Not Gertrude Stein…
Not cave art…
Not Mary Poppins…
Well…possibly. With one of his gyres. Formulating A Vision.
“I have no right to call myself one who knows.
I was one who seeks,
and I still am,
but I no longer seek in the stars or in books;
I’m beginning to hear the teachings of my blood pulsing within me.
My story isn’t pleasant,
it’s not sweet and harmonious like the invented stories;
it tastes of folly and bewilderment,
of madness and dream,
like the life of all people who no longer want to lie to themselves.”
― Hermann Hesse, Demian: Die Geschichte von Emil Sinclairs Jugend
I digitally reconfigured Syrian street photos (from happier times) for non-commercial artistic purposes, photographed by Vatse: http://www.skyscrapercity.com/showthread.php?s=62af56d2f3036c7b81759a06c26b1f1d&t=993201
One might intuitively connect seemingly disparate elements, only later discovering threads of DNA sound (or something) opening further into a parallel, related world. For example, Hesse & Syria:
Have you forgotten how we listened
to what was not being said.
The sun and the night both shining in Autumn.
Shining upon what is concealed
& beneath the crossroads,
a deeply buried wind
streaming through the empty house.
Dedicated to my (late) brother Larry, whose birthday is 2/22, who cried over his black fish floating belly up, who slipped climbing the crabapple tree & gashed his belly open with a nail. We passed through the cage of black & white TV broadcasting one Friday late into the night and throughout the weekend until a funeral on Monday.
My video poem concerning this event: https://vimeo.com/11304739
I think I found the spiral Xray online a couple of years ago. Of course , neither am I claiming any copyright credit for the photographs of J.F.K.’s funeral. A detail from a still photo of a performer riding a horse in my video poem is also in the mix. I will take some credit for that.
A divining rod of ancient silver divining the outlines of the future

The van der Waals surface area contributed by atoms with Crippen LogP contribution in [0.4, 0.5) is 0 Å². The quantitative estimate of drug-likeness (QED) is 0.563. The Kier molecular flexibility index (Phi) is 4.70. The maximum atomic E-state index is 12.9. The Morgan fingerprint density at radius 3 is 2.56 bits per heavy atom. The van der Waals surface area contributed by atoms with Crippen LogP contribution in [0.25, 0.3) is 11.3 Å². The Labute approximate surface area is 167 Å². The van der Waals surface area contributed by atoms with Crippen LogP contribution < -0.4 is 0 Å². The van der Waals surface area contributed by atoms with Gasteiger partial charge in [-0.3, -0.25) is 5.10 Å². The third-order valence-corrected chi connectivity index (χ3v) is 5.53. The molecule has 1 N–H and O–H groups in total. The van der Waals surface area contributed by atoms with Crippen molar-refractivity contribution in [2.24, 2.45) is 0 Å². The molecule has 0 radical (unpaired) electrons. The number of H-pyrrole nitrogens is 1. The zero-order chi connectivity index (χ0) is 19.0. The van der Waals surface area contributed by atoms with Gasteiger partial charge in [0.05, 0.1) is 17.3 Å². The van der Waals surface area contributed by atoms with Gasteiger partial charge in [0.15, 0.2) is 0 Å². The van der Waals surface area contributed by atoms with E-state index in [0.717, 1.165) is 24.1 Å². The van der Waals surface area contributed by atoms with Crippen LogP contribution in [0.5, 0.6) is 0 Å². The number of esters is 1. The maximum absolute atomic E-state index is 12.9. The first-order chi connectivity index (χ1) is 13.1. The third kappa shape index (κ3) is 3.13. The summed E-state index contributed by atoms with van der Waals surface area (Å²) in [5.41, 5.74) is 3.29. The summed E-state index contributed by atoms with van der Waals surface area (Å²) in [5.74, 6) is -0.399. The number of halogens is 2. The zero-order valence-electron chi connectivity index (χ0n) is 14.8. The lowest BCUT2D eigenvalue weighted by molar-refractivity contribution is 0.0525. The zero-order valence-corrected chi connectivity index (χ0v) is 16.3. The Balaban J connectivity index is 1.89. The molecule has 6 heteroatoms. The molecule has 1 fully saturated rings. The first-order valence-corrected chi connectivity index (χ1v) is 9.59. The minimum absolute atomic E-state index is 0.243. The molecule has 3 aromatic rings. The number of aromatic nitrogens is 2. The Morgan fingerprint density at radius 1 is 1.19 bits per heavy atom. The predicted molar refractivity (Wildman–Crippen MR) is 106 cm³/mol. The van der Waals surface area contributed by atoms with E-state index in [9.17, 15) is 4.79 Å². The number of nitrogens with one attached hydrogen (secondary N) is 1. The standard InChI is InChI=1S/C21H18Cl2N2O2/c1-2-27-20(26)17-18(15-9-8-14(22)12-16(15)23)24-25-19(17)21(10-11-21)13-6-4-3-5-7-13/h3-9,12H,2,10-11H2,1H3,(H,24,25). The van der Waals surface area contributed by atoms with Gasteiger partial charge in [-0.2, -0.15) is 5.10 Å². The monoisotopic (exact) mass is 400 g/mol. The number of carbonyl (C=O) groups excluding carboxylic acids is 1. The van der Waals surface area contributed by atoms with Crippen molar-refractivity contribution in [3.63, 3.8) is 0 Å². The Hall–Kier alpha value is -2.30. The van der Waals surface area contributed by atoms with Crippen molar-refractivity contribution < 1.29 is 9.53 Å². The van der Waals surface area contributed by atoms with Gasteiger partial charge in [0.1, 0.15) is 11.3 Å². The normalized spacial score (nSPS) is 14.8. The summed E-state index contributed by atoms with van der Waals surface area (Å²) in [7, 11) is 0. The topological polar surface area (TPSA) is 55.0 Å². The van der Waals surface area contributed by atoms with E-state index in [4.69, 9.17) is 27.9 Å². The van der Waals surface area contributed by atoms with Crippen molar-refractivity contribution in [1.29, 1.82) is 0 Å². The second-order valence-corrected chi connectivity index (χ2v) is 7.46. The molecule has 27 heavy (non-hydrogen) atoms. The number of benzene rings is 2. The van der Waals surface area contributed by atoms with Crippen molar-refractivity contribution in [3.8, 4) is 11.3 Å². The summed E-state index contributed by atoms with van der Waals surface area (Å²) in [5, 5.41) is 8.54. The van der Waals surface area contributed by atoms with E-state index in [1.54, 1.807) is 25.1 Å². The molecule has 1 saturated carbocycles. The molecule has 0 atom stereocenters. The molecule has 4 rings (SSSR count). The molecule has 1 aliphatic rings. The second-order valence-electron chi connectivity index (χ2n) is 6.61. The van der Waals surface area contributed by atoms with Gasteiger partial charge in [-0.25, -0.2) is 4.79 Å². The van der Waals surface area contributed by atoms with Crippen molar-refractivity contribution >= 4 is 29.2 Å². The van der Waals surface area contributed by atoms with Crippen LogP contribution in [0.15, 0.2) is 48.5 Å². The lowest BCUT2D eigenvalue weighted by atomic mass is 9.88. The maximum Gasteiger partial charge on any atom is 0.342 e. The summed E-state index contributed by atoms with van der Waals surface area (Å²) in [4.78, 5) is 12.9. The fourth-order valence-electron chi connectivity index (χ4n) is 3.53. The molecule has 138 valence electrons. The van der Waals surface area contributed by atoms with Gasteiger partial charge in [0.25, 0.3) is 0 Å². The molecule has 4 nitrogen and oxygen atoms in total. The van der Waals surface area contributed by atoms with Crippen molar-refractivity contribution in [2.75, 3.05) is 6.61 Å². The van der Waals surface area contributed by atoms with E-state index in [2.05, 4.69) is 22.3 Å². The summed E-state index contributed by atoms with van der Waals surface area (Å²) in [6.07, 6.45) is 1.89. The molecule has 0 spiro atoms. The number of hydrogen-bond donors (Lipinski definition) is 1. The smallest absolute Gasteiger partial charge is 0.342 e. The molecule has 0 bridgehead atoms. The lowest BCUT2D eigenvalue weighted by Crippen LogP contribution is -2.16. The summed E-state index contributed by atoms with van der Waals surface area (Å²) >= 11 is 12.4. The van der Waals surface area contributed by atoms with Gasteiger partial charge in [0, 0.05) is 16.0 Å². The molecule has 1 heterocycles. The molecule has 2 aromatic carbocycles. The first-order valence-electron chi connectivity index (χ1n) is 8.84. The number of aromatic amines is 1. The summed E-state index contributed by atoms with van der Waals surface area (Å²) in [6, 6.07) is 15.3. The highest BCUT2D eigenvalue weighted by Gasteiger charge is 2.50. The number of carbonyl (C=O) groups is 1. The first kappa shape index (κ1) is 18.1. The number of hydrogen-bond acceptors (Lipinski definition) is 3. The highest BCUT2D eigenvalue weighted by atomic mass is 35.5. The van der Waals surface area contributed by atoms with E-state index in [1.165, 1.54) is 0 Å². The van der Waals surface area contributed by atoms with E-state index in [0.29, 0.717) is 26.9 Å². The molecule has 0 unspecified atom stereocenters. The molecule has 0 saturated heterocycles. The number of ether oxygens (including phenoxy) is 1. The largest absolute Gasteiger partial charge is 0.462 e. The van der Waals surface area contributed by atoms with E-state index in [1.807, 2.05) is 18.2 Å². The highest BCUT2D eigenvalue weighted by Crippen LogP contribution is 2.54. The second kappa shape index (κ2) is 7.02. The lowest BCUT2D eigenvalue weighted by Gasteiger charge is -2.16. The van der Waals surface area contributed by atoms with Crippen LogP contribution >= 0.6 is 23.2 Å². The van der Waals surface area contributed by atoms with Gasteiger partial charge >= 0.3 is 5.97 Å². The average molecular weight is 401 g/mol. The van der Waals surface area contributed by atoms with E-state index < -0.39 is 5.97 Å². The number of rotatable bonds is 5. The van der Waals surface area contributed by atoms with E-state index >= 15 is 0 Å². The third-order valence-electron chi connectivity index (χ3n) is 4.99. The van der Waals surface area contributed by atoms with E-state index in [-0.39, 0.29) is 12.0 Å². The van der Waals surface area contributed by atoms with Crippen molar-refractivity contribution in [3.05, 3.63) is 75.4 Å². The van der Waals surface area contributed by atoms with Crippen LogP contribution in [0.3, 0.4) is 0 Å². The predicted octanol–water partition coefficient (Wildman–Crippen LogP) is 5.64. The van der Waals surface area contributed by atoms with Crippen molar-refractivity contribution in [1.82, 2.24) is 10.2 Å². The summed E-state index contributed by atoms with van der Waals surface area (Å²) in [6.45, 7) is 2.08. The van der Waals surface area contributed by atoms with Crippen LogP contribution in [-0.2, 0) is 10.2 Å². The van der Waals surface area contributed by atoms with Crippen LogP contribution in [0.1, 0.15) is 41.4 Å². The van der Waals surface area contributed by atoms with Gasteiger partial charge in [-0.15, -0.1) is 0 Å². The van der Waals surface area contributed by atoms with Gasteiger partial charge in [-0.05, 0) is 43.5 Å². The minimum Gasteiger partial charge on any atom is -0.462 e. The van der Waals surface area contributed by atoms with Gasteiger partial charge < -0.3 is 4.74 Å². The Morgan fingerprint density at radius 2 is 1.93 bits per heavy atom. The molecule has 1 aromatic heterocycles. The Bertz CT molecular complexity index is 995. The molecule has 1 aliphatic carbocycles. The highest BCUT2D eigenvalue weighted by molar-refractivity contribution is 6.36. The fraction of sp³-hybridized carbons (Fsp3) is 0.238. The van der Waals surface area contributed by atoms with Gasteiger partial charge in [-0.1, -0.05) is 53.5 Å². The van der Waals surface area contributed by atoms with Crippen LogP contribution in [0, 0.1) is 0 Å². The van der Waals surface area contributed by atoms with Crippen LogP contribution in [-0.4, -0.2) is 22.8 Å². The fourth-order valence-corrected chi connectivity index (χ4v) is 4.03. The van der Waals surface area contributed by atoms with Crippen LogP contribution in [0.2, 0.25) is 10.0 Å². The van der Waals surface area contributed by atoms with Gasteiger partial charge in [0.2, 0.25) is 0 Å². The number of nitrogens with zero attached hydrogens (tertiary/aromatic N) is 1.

A divining rod of ancient silver divining channels between flowers
A divining rod of ancient silver divining the stone wheel of memory
A divining rod of ancient silver divining the wind upon the fields
A divining rod of ancient silver divining the moons beneath the city
A divining rod of ancient silver divining the roots of wisdom fruit
A divining rod of ancient silver divining sea and Self, an ongoing dialogue between sea and Self
A divining rod of ancient silver divining social collapse
A divining rod of ancient silver divining twin streams:
Pottery: the Jomon (縄文) Period (Japan, c. 12,000-300 BCE) and William Blake (1794) England.
Religious calendar art showing Jesus with children and the iconographic image of Cuban revolutionary Che Guevera.
Many years ago I did a printmaking project in an elementary school. One of the students made a print of (what I thought was) a Central or South American religious deity. I was intrigued with the clay pots or possibly drums. Then I realized I was looking at it upside down. How odd such a cartoon, reversed, depicts an altogether different creature. Nothing about the ‘accidental’ image reflected the student’s cultural heritage.
Photographic still from the B movie ‘Plan 9 from Outer Space.’ And the Pietà, Michelangelo’s great work, in St. Peter’s Basilica.
Angelus Novus by Swiss-German artist Paul Klee & the exquisite Donna Summer modelling a gown.
A painting by Giotto and a photograph of the parachuting Russian pilot whose jet was shot down by Turkey. Photographed before being shot, as he floated to earth, by terrorists allied with Turkey.
Digital configuration of Blake’s art + Jomon pottery.
Neil Armstrong Apollo 11 spacesuit & the Shroud of Turin.
Goldfish and residential street in Toronto.
Dust rises off the hot low veldt. Vast sugarcane estates: the only irrigated